Proudly presenting #35C3 Fahrplan

Proudly presenting #35C3 Fahrplan

After more than three months of planning, reviewing submissions and pondering suggestions, after endless meetings, discussions and heated arguments, after organizing trips, resolving conflicts, and making last minute arrangements, we’re now proud to release the first stable version of the 35C3 Fahrplan.

Nearly 4,000 of you provided a helpful insight into the broad distribution of your interests via halfnarp. With this data we were able to construct a schedule that hopefully minimizes frustration due to simultaneously scheduled favorite talks. And with our new concept of dedicated Foundation talks, we hope to open our arms to all who are still intimidated by the ridiculous notion of being out of their depth, and want to lend a hand by offering gentle introductions to complex topics.

But even if you can’t make it to your favourite lecture because there’s soooo much more going on around you – or even if you can’t make it to 35C3 at all –, you still can follow all the lectures on our official stages, and some of the self-organized ones, on Better yet: after Congress ends you’ll be able to enjoy the complete archives back home, when you’re in bed, curing your infamous Congress-contagion begin of January.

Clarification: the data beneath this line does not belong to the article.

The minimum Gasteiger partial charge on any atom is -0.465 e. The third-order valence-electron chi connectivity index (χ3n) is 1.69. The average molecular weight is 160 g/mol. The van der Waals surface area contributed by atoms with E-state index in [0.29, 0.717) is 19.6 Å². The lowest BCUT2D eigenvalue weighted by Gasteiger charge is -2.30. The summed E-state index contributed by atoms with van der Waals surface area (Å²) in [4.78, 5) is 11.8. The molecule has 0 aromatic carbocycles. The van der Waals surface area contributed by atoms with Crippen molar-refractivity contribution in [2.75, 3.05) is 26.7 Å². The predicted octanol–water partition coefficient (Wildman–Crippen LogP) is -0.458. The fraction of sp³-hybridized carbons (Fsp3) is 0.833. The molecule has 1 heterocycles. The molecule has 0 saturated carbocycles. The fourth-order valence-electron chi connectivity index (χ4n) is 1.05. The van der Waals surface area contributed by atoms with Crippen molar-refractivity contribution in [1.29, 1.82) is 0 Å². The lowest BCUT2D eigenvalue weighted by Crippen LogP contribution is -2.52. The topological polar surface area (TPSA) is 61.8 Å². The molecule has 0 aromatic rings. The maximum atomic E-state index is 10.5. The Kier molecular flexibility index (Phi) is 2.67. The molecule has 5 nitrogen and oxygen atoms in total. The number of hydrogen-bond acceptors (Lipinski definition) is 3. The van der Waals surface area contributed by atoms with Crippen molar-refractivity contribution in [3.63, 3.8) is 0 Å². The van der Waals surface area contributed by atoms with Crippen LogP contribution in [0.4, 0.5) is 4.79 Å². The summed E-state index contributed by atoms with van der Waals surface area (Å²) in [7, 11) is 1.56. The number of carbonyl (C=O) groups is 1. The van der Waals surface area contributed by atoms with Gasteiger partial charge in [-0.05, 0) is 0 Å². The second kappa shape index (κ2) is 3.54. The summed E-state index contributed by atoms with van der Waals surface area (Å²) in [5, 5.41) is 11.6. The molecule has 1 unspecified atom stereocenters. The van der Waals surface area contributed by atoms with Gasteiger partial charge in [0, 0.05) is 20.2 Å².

This year we’re offering a unique glimpse into how complex shuffling the lectures alone was in our „work in progress“ documentary slapstick time-lapse video. It shows 2,000 versions that were created in the space of 6 hours of heated massively-multiplayer distributed schedule editing. And even then we’d still have speakers busting our well balanced ideas with a single email, redefining their constraints. Some of the not yet completely resolved issues are still visible in tiny gaps in our Fahrplan, but rest assured, some amazing content is waiting for you at 35C3.

If you want, you can still use halfnarp or export your preferences via ical or into one of the many Fahrplan Apps using the QR code. There will be no printed Fahrplan on the ground this year.

Image by Sludge G (CC BY-SA 2.0)